Renault still has questions over Racing Point's 'Pink Mercedes'

Renault F1 boss Cyril Abiteboul says his team is still uneasy about Racing Point's 'Pink Mercedes', with a formal challenge on its legality still not out of the question.

Renault still has questions over Racing Point's 'Pink Mercedes'

Racing Point caused a stir in pre-season testing when it revealed an RP20 design that was based on last year's title-winning Mercedes W10.

While the Silverstone-based outfit was adamant that it had done nothing outside of the regulations, some rivals were not happy about such a 'clone' being allowed.

There were also concerns raised about the ever closer alliances being made between some teams, and how that could hurt those outfits that wanted to remain independent.

Speculation in the build-up to the season opening Australian Grand Prix suggested that Renault was considering lodging an official protest over the matter to get a definitive ruling on what teams were and were not allowed to copy.

However, the last-minute cancellation of the Melbourne event meant things never got that far, so any further attempt to take action must now wait until the F1 season resumes.

But despite the matter being put on hold for several months, Abiteboul has told French television that the matter is still a concern – as he likened what Racing Point had done to an artist copying another's painting to sell it on.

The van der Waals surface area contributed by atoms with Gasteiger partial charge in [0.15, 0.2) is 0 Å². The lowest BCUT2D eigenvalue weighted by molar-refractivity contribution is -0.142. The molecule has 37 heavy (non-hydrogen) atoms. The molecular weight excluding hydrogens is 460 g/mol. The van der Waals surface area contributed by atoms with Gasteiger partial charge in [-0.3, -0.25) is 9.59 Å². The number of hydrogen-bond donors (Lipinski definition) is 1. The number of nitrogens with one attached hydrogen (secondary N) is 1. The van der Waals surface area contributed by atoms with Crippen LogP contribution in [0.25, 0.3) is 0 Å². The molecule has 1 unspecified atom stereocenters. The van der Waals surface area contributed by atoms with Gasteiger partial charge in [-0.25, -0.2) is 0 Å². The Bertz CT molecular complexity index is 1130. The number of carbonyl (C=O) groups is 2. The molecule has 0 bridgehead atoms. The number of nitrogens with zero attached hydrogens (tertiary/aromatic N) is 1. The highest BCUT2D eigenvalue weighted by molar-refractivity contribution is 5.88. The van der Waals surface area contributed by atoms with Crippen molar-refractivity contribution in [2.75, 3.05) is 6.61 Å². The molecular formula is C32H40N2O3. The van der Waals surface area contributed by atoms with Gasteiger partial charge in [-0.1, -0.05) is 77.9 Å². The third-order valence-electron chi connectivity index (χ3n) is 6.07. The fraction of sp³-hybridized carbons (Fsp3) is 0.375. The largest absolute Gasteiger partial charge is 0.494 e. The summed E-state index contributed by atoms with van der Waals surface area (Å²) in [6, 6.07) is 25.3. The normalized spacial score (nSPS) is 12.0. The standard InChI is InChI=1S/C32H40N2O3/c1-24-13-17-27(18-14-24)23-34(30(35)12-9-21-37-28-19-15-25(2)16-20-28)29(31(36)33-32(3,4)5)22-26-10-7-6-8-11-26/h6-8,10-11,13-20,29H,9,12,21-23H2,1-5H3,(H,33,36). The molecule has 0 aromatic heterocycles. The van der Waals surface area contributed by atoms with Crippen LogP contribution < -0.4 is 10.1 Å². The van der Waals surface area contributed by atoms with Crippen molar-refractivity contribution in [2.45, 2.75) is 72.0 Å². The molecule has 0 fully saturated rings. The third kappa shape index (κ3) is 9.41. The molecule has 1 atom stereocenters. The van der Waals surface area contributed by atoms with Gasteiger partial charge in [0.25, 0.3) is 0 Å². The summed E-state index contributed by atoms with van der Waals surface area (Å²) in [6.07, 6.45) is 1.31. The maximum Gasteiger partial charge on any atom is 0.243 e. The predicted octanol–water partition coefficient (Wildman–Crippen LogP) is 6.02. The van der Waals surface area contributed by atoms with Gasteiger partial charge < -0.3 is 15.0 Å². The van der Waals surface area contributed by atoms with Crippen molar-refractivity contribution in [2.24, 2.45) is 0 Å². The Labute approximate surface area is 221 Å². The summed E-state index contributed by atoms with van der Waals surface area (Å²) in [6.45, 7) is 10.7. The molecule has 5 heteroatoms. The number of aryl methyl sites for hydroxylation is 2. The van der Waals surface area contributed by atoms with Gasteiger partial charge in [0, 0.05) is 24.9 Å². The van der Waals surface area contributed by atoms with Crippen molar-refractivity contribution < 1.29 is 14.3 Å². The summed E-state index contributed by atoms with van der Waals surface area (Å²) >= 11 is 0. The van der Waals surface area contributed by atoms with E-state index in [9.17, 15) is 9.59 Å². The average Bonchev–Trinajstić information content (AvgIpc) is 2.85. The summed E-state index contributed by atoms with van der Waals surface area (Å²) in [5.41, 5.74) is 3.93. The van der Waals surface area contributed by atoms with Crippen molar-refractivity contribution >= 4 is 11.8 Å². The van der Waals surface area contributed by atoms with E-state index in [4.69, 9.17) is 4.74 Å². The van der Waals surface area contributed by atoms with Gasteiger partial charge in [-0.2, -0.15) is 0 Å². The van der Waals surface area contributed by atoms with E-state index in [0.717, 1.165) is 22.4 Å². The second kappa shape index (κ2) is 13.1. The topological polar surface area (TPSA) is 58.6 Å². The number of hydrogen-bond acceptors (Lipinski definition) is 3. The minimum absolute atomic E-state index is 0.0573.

"They've got great photographers, that's for sure," he told Canal+. "But to be fair, I have noticed how they have quite honestly said they copied.

"I think it's the first time since I joined Formula 1 that someone has been really proud of copying. It's like someone who forges artworks being super happy with the work he's done.

"Yet, it's not worth the original piece, or the pride of working on an original piece…"

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Abiteboul said the key issue for him was judging whether Racing Point had been able to achieve the level of detail with its car based purely on information available in the public domain.

"The main thing to find out is: based on public information, is it possible to do such an accurate and efficient job?" he said. "I won't go any further at this stage, but it is still something we're wondering about."

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